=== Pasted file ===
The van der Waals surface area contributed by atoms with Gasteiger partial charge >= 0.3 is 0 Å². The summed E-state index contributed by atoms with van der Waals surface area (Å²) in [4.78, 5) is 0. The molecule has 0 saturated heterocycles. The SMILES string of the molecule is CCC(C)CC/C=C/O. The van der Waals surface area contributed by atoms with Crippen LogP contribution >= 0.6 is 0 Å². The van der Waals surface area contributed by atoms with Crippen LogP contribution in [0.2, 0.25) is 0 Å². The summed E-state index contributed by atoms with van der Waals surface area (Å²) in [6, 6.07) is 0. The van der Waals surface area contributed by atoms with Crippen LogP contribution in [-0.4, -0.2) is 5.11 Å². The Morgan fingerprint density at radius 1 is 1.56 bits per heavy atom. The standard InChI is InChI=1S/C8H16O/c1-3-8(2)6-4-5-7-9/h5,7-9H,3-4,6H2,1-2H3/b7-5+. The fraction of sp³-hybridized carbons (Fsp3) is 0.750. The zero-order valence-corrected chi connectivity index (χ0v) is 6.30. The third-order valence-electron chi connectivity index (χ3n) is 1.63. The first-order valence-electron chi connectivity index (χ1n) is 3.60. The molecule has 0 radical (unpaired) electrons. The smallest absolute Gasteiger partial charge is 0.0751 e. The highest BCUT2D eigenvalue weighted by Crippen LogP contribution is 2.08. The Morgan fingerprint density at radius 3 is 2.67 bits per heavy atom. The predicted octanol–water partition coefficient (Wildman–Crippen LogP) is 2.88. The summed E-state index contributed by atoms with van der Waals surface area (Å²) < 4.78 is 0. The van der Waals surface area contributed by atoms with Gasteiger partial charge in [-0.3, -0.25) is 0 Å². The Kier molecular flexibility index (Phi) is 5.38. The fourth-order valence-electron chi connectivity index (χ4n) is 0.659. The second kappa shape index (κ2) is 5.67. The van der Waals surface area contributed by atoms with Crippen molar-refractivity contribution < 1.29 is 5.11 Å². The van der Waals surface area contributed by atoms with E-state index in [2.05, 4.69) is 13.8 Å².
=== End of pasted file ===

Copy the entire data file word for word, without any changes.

The van der Waals surface area contributed by atoms with Gasteiger partial charge >= 0.3 is 0 Å². The summed E-state index contributed by atoms with van der Waals surface area (Å²) in [4.78, 5) is 0. The molecule has 0 saturated heterocycles. The SMILES string of the molecule is CCC(C)CC/C=C/O. The van der Waals surface area contributed by atoms with Crippen LogP contribution >= 0.6 is 0 Å². The van der Waals surface area contributed by atoms with Crippen LogP contribution in [0.2, 0.25) is 0 Å². The summed E-state index contributed by atoms with van der Waals surface area (Å²) in [6, 6.07) is 0. The van der Waals surface area contributed by atoms with Crippen LogP contribution in [-0.4, -0.2) is 5.11 Å². The Morgan fingerprint density at radius 1 is 1.56 bits per heavy atom. The standard InChI is InChI=1S/C8H16O/c1-3-8(2)6-4-5-7-9/h5,7-9H,3-4,6H2,1-2H3/b7-5+. The fraction of sp³-hybridized carbons (Fsp3) is 0.750. The zero-order valence-corrected chi connectivity index (χ0v) is 6.30. The third-order valence-electron chi connectivity index (χ3n) is 1.63. The first-order valence-electron chi connectivity index (χ1n) is 3.60. The molecule has 0 radical (unpaired) electrons. The smallest absolute Gasteiger partial charge is 0.0751 e. The highest BCUT2D eigenvalue weighted by Crippen LogP contribution is 2.08. The Morgan fingerprint density at radius 3 is 2.67 bits per heavy atom. The predicted octanol–water partition coefficient (Wildman–Crippen LogP) is 2.88. The summed E-state index contributed by atoms with van der Waals surface area (Å²) < 4.78 is 0. The van der Waals surface area contributed by atoms with Gasteiger partial charge in [-0.3, -0.25) is 0 Å². The Kier molecular flexibility index (Phi) is 5.38. The fourth-order valence-electron chi connectivity index (χ4n) is 0.659. The second kappa shape index (κ2) is 5.67. The van der Waals surface area contributed by atoms with Crippen molar-refractivity contribution < 1.29 is 5.11 Å². The van der Waals surface area contributed by atoms with E-state index in [2.05, 4.69) is 13.8 Å².